Avoiding time limits in criminal appeals

The decision in Kelly v HMA [2010] HCJAC 20 is not of itself of much import, but there are interesting comments from the Court of Criminal Appeal on the process whereby individuals are applying ot the Scottish Criminal Cases Review Commission, having previously failed to meet statutory time limits for appeals, or to apply for extensions to those limits.

The court notes at paras [14] and [15],

"We would only add that this case appears to give rise to questions similar to those raised by the court in Hunt v Aitken 2008 SCCR 919 following a referral by the Commission. In that case an appeal by way of stated case was deemed abandoned by reason of the appellant's failure to comply with certain statutory requirements, and an application by him to the court for further time within which to comply was refused. Notwithstanding this the Commission referred the matter to the court, which heard an appeal presented by way of bill of suspension. Reflecting on its statutory discretion to allow further time, the court observed that the "court's exercise of its discretion, in the interests of justice, is not dictated by an assessment of the merits of any ground of appeal", and further that the interests of justice were "not well served by an approach which too readily excuses failures to comply with the statutory requirements." The court went on to say:

"(5) Against that background, the question of interest to the court was whether, in a case where the statutory requirements had not been complied with and the court had refused to allow further time, those statutory provisions could be circumvented, and effectively set at nought, by means of an application to the Commission and the subsequent referral to the court, or whether (and if so, how) the appellant's failure to comply with those statutory provisions should be taken into account: for example, by the Commission (in the exercise of its discretion to refer under Section 194B, or its consideration under Section 194C of whether a miscarriage of justice might have occurred, or of whether it was in the interest of justice that a reference should be made), or by the court (in its consideration of whether there had been a miscarriage of justice)."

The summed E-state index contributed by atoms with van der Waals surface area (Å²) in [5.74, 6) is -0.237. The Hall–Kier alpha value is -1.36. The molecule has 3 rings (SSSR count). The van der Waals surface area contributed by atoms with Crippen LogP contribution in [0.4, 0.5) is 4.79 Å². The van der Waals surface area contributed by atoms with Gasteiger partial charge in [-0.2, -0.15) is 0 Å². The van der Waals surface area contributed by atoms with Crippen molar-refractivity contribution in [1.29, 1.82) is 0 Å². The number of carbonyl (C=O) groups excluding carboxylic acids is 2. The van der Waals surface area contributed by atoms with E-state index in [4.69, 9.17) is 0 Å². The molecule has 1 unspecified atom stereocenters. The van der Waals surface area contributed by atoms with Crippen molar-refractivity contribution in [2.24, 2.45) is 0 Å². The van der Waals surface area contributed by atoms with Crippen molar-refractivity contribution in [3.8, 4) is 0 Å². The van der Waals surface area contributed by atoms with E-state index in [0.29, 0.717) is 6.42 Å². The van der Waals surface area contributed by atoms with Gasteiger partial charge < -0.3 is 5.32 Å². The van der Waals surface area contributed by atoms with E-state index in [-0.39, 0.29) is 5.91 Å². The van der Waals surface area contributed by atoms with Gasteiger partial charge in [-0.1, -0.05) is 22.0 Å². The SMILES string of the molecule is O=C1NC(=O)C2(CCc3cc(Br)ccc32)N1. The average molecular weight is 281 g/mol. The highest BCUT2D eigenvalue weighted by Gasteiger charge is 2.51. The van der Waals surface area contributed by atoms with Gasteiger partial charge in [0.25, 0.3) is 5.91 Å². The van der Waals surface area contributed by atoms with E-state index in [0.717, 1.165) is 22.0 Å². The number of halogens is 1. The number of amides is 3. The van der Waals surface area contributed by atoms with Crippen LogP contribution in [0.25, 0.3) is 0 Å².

[15] There are a number of obvious differences in the present case, perhaps the most significant of which is that at no stage did the appellant seek to appeal against his sentence or seek an extension of time within which to do so. But the effect of the referral by the Commission is that this court is bound to consider the appeal regardless of what it might have done if an application for an extension of time had been made, and by virtue of the Act of Adjournal (Criminal Procedure) Rules 1996 (Rule 19B.1(3)) leave to appeal is treated as having been granted without the need for any sifting exercise. Although in terms of Section 194B(1) of the Criminal Procedure (Scotland) Act 1995 it is, of course, competent for the Commission to refer a case even where there has been no appeal, the court understands that the Commission not infrequently requires applicants to apply for leave to appeal late before any application is considered. For whatever reason this was not done in the present case. It is, we consider, unfortunate, against the background of Hunt v Aitken, that it is not made clear in the Statement why this was not done, or whether any assessment was made of whether there was good reason for the appellant not appealing timeously or seeking an extension of time, and if so whether considerations of that kind played any part in the decision to refer, in particular the decision that it was, in the view of the Commission, in the interests of justice to do so. Although the fact that an appellant has failed to observe a statutory time bar, or failed to seek an appropriate extension, does not of itself necessarily mean that there has not been a miscarriage of justice, or that it is not in the interests of justice for the matter to be referred to the court, it ought, on the face of it, to be a relevant (perhaps highly relevant) factor, at least in relation to the latter consideration. As in Hunt v Aitken, however, there is a need to proceed with expedition in this case and the court was not favoured with submissions on these questions, which in an appropriate case would benefit from full discussion."